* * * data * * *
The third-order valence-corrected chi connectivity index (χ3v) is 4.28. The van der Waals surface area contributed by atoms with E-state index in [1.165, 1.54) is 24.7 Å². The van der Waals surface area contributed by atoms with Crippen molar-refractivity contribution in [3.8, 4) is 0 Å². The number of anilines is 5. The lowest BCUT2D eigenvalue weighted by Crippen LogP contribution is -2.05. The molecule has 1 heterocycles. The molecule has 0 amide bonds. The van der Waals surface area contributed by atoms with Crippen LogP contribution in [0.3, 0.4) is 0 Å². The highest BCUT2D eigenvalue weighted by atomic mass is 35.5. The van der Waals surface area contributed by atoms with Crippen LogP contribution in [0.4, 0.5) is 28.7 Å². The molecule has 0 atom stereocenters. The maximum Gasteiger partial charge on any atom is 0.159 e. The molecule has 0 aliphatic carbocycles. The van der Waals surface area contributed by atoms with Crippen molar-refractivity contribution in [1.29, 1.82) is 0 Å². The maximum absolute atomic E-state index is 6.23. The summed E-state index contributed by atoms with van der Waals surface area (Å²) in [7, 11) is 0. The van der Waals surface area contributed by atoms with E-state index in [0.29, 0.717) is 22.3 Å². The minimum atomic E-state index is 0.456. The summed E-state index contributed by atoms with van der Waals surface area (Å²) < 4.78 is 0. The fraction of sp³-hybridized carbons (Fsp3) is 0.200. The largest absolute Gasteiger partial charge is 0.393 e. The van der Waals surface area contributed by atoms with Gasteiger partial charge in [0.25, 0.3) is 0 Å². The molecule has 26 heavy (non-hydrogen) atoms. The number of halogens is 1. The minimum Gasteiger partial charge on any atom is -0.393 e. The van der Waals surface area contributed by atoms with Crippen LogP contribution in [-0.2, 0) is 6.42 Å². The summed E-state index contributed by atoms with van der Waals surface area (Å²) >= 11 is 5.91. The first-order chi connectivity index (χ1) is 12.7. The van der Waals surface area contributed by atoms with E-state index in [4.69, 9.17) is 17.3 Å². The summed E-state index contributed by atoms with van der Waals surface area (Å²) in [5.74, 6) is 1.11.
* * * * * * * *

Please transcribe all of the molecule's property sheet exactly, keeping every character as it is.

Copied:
The third-order valence-corrected chi connectivity index (χ3v) is 4.28. The van der Waals surface area contributed by atoms with E-state index in [1.165, 1.54) is 24.7 Å². The van der Waals surface area contributed by atoms with Crippen molar-refractivity contribution in [3.8, 4) is 0 Å². The number of anilines is 5. The lowest BCUT2D eigenvalue weighted by Crippen LogP contribution is -2.05. The molecule has 1 heterocycles. The molecule has 0 amide bonds. The van der Waals surface area contributed by atoms with Crippen LogP contribution in [0.3, 0.4) is 0 Å². The highest BCUT2D eigenvalue weighted by atomic mass is 35.5. The van der Waals surface area contributed by atoms with Crippen LogP contribution in [0.4, 0.5) is 28.7 Å². The molecule has 0 atom stereocenters. The maximum Gasteiger partial charge on any atom is 0.159 e. The molecule has 0 aliphatic carbocycles. The van der Waals surface area contributed by atoms with Crippen molar-refractivity contribution in [1.29, 1.82) is 0 Å². The maximum absolute atomic E-state index is 6.23. The summed E-state index contributed by atoms with van der Waals surface area (Å²) in [7, 11) is 0. The van der Waals surface area contributed by atoms with E-state index in [0.29, 0.717) is 22.3 Å². The minimum atomic E-state index is 0.456. The summed E-state index contributed by atoms with van der Waals surface area (Å²) < 4.78 is 0. The fraction of sp³-hybridized carbons (Fsp3) is 0.200. The largest absolute Gasteiger partial charge is 0.393 e. The van der Waals surface area contributed by atoms with Gasteiger partial charge in [0.25, 0.3) is 0 Å². The molecule has 26 heavy (non-hydrogen) atoms. The number of halogens is 1. The minimum Gasteiger partial charge on any atom is -0.393 e. The van der Waals surface area contributed by atoms with Crippen LogP contribution in [-0.2, 0) is 6.42 Å². The summed E-state index contributed by atoms with van der Waals surface area (Å²) >= 11 is 5.91. The first-order chi connectivity index (χ1) is 12.7. The van der Waals surface area contributed by atoms with E-state index in [4.69, 9.17) is 17.3 Å². The summed E-state index contributed by atoms with van der Waals surface area (Å²) in [5.74, 6) is 1.11.